The Harry Potter books, despite being superficially different, have many of the same issues. Although given the sales figures there must be some boys out there who liked them, I have never personally met any of them (certainly not my son or any of his friends). My son reads a lot, but he crapped out on Harry Potter somewhere around the third book. There are a variety of reasons why he lost interest, but one factor is that, despite the fact that the books have a male protagonist, he figured out pretty quickly that Harry is a loser, who despite being the “chosen one,” never does anything clever, never seems to learn anything, and wanders around confused most of the time. Hermione is obviously the star. (Saying that Harry was your favorite character in those books would be like saying that Jerry was your favorite character on Seinfeld.) In fact the books as a whole are a very long and fairly subtle exercise in Paper Bag Princess reverse sexism – which is fine, and great for all the girls out there, but for the boys it’s a bit like eating vegetables. (The ultimate plot reveal, involving the tragic love of Harry’s teacher for Harry’s mom, is one that no boy of my acquaintance has ever found even vaguely interesting, for understandable reasons.)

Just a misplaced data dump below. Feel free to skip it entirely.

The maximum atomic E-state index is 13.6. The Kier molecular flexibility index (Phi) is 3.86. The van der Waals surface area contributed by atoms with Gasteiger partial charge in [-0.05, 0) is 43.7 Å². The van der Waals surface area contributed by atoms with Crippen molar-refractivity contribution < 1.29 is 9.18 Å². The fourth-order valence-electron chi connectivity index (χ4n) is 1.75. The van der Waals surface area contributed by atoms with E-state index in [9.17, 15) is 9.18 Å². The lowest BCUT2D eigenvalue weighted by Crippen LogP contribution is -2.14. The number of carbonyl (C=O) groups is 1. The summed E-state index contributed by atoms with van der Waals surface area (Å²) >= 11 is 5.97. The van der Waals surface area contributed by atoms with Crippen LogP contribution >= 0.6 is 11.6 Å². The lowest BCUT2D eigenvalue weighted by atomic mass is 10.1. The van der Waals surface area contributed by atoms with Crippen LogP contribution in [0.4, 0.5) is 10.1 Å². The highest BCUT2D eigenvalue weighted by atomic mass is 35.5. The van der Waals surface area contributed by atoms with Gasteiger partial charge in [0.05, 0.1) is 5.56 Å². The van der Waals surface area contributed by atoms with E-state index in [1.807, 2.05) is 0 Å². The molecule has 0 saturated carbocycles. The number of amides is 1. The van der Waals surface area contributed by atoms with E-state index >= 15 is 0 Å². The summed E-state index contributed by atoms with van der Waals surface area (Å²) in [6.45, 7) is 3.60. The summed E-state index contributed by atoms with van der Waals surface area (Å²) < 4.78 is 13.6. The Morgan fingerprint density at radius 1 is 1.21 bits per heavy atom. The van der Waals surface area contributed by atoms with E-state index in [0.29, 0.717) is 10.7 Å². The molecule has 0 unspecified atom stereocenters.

So when other parents see my son with his nose in a book and ask me what to give their boys to read, I often wind up recommending older books. (For instance, the English books they are given to read in school are, again, for the most part extremely female in their sensibility. The exception was Farley Mowat’s Lost in the Barrens, which the boys all loved.) I’ve also made a habit, when I’m in a used bookstore, of picking up old classics that I read when I was young, particularly in the fantasy genre. For instance, Roger Zelazny’s Nine Princes in Amber went over well. I also bought some of the old Conan the Barbarian books (esp. the ones with the Frazetta covers), largely for sentimental reasons. Most of these I just handed over to my son without looking inside. After all, these are books I had read when I was about his age, and I don’t recall there being anything wrong with them. One evening, however, feeling a bit bored, I picked up Conan the Buccaneer and began to read. This is how it starts out: